The Making of Humanity: Poetic vision and kindness by Dinah Livingstone

by
21 December 2017

Bridget Nichols finds a poetic interpretation of faith unconvincing

THE title that has been given to this short study does not quite prepare the reader for a demonstration that the Christian narrative as presented in scripture is to be treated not as the grounds for faith, but as a poetic vision offering a set of “leading ideas”.

Dinah Livingstone argues that the vision is realised most convincingly in the full working out of a humanist view. She approaches this proposition via a long introductory discussion of what she calls the “shining” that emerges through the poetic vision — the communication of unique and specific perceptions that could not take exact verbal form in any other way. Her next, and unexpected, move is to compare poetry to theology, a pursuit also concerned with what is “transcendent” and “supernatural”.

With reference to the parables, the Johannine Prologue, and the kenotic hymn of Philippians, Livingstone argues that Jesus was entirely wrong about the coming of the Kingdom, but that we can retrieve from these texts something more important: the total outpouring of the divine into humanity. The most orthodox claims about Christ, she proposes, are also the fullest realisation of humanism.

Further sections deal with the calendar through celebrations of the incarnation, the resurrection, and the coming of the Spirit. To these are added the feast of Mary on 15 August as acknowledgement of the “divine feminine”, and the Advent antiphons as poetic evocations of God in us. She admires liberation theology and the cosmogenesis of Teilhard de Chardin as the richest available Christologies, praising their rootedness in the evolving natural world and in concern for the poor. We might suspect that she has also found in them, despite the writings of their profoundest exponents, a way to have a Christology without Christ.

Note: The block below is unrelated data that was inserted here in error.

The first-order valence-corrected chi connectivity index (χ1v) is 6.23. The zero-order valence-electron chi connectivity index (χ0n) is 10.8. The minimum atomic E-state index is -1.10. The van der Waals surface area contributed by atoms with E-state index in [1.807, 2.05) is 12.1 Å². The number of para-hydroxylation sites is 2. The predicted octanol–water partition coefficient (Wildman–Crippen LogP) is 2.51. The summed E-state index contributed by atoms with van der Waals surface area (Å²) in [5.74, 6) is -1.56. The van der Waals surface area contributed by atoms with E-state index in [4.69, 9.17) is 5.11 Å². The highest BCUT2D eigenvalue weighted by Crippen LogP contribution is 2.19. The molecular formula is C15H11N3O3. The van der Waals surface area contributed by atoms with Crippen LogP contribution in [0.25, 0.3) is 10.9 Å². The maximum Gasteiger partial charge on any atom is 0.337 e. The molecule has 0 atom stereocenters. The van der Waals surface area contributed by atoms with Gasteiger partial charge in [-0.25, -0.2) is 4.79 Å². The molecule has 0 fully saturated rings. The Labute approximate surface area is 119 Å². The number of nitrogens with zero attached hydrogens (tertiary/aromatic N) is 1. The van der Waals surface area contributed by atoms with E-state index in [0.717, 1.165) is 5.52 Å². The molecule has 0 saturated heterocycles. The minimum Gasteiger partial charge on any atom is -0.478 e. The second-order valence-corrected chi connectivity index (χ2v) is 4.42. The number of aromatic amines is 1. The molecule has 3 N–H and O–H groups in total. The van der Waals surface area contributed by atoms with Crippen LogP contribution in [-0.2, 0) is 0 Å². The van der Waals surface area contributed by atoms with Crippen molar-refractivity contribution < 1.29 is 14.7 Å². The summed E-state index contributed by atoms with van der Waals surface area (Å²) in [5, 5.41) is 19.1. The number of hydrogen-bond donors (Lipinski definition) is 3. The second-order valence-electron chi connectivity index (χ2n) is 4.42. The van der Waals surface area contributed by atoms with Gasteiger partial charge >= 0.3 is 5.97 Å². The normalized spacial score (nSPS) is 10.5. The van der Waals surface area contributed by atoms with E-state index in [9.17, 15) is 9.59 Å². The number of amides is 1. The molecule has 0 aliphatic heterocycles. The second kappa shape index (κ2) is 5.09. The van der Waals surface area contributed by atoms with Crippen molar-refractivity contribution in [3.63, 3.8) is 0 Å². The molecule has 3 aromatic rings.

The book is the work of a poet and skilled translator who applies these gifts to reducing a “supernatural” God to some guiding ideas about how to be fully human. There are many reasons why it fails to convince as an argument, but alerting readers at the outset to what it is attempting would have made its design more robust.

 

Dr Bridget Nichols is a lecturer in Anglicanism and liturgy at the Church of Ireland Theological Institute, Dublin.

 

The Making of Humanity: Poetic vision and kindness
Dinah Livingstone
Katabasis £10
(978-0-904872-48-4)

100 Best Christian Books

How many have you read?

Visit the 100 Best Christian Books website to see which books made our list, read the judges' notes and add your own comments.

The Church Times Archive

Read reports from issues stretching back to 1863, search for your parish or see if any of the clergy you know get a mention.

FREE for Church Times subscribers.

Explore the archive

The Church Times Podcast

Interviews and news analysis from the Church Times team. Listen to this week’s episode online

Welcome to the Church Times

​To explore the Church Times website fully, please sign in or subscribe.

Non-subscribers can read twelve articles for free each month. (You will need to register.)